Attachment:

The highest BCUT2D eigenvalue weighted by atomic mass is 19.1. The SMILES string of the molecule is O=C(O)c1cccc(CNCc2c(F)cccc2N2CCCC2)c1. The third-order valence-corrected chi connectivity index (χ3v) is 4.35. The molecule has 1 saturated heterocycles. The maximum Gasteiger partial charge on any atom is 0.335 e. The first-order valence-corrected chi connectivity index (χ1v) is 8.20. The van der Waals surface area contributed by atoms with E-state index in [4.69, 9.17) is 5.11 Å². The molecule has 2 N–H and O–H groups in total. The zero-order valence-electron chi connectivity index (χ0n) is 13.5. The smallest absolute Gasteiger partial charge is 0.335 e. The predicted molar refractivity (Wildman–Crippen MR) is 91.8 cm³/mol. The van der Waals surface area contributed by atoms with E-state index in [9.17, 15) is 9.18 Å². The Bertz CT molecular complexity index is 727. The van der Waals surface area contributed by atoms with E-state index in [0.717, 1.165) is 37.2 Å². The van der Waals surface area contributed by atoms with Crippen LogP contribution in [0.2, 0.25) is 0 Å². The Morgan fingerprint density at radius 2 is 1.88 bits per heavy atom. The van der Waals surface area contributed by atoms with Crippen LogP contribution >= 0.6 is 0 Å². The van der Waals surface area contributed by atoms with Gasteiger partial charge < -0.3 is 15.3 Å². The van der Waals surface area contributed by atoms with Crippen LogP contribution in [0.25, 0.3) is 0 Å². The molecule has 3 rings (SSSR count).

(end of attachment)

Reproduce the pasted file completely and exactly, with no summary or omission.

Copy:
The highest BCUT2D eigenvalue weighted by atomic mass is 19.1. The SMILES string of the molecule is O=C(O)c1cccc(CNCc2c(F)cccc2N2CCCC2)c1. The third-order valence-corrected chi connectivity index (χ3v) is 4.35. The molecule has 1 saturated heterocycles. The maximum Gasteiger partial charge on any atom is 0.335 e. The first-order valence-corrected chi connectivity index (χ1v) is 8.20. The van der Waals surface area contributed by atoms with E-state index in [4.69, 9.17) is 5.11 Å². The molecule has 2 N–H and O–H groups in total. The zero-order valence-electron chi connectivity index (χ0n) is 13.5. The smallest absolute Gasteiger partial charge is 0.335 e. The predicted molar refractivity (Wildman–Crippen MR) is 91.8 cm³/mol. The van der Waals surface area contributed by atoms with E-state index in [9.17, 15) is 9.18 Å². The Bertz CT molecular complexity index is 727. The van der Waals surface area contributed by atoms with E-state index in [0.717, 1.165) is 37.2 Å². The van der Waals surface area contributed by atoms with Crippen LogP contribution in [0.2, 0.25) is 0 Å². The Morgan fingerprint density at radius 2 is 1.88 bits per heavy atom. The van der Waals surface area contributed by atoms with Crippen LogP contribution >= 0.6 is 0 Å². The van der Waals surface area contributed by atoms with Gasteiger partial charge < -0.3 is 15.3 Å². The van der Waals surface area contributed by atoms with Crippen LogP contribution in [0.25, 0.3) is 0 Å². The molecule has 3 rings (SSSR count).